(For several decades I have led and pondered Christian worship. My observation is that leaders must make a serious effort to understand the practice in some depth or they will tend to lead only in accordance with their own tastes. These tastes might have been shaped by childhood church experiences, or mere personal inclinations, or even by practices gathered from the entertainment world. What follows in four parts is not offered as a final or comprehensive word on this critical subject. But it may be used to prompt worship leaders to seek deeper understanding and balance for the serious task of leading God’s people in worship)
During a brief stay in the Midwest my host took me to a Sunday morning service in a large, conservative, evangelical church where worship is conducted in traditional ways. I knew that this church has grown remarkably in the past decade through a variety of creative ministries and now exceeds 2000 in attendance. But, as we were leaving the service, my host confided, “There are many refugees in this church.” Later, he explained that some “refugees” were there because they had fled churches where bitter debates over musical tastes had divided a congregation; some were from churches where a leader had imposed new styles of worship without consulting or seeking support from the members; and some had come from bodies where worship styles seemed to have been taken over by the entertainment world.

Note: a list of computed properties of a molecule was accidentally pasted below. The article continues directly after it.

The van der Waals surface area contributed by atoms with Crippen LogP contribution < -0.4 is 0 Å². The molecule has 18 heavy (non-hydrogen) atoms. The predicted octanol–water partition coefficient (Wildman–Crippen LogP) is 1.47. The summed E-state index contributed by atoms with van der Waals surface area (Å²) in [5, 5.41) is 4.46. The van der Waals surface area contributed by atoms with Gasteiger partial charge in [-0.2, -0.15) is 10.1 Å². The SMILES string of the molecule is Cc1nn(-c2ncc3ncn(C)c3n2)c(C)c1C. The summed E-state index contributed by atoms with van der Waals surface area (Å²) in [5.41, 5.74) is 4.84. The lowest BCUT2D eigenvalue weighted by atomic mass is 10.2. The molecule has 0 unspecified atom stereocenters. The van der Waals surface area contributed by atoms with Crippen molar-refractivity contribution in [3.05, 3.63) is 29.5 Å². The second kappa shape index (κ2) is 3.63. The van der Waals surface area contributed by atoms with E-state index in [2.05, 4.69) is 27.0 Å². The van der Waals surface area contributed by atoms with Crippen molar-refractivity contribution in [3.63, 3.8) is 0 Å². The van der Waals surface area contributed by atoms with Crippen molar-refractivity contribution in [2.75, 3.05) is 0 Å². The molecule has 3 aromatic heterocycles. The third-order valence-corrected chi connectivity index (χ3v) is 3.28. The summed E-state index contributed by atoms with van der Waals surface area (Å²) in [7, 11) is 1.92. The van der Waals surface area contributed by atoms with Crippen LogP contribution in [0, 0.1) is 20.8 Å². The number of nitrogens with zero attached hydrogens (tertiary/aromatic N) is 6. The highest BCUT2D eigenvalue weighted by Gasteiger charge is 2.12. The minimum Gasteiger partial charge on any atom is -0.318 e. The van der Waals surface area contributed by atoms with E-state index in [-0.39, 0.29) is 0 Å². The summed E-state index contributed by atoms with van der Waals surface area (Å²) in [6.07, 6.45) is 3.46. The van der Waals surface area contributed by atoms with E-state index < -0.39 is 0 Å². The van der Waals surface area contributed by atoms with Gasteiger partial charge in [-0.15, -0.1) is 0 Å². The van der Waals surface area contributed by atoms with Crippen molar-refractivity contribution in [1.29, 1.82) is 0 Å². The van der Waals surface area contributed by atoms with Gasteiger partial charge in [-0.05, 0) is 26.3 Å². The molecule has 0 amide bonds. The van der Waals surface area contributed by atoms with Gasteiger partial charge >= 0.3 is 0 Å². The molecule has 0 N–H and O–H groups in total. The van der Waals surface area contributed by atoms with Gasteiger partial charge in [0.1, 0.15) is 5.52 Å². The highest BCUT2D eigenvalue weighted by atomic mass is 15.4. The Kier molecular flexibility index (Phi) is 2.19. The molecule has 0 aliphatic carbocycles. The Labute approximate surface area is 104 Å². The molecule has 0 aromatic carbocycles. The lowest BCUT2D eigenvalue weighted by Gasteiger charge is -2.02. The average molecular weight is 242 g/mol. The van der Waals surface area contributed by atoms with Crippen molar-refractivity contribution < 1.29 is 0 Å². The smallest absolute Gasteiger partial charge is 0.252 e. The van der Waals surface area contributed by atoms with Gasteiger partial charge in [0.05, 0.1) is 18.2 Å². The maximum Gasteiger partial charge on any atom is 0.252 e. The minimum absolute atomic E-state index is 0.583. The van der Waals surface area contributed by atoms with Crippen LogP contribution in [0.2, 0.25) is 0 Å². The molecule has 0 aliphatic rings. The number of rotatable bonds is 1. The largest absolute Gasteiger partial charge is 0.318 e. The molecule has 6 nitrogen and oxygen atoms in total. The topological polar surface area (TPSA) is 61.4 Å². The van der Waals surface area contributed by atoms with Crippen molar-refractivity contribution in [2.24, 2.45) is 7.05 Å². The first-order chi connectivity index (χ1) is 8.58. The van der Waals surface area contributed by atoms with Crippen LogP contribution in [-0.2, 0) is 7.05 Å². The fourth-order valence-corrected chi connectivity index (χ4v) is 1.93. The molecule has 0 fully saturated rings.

Were these flights merely the results of the rigidities and anxieties of an aging generation? Or were they concerns that should be given greater attention?
I have visited many evangelical churches in recent years and my observation is that some are handling the revolutionary worship impulses so as to keep a congregation moving forward together — though with some strain. But in others it appears that the robust and sustaining Christian faith has been watered down to something like a folk religion where the major objective seems to be to make everyone feel “comfortable.” Certainly, worship practices will vary from place to place. One generation will never duplicate in every respect the worship practices of another, but if God does not change and human nature remains constant then there must be some fundamental ways in which the worship of God does not change from age to age.
So, where can we turn for a broader perspective on what’s going on? I propose that historically, Christian worship has tended to fall into one or more of three categories: word-centered, liturgical, or charismatic. Each type has its place and its perils. Blended appropriately, each deserves respect.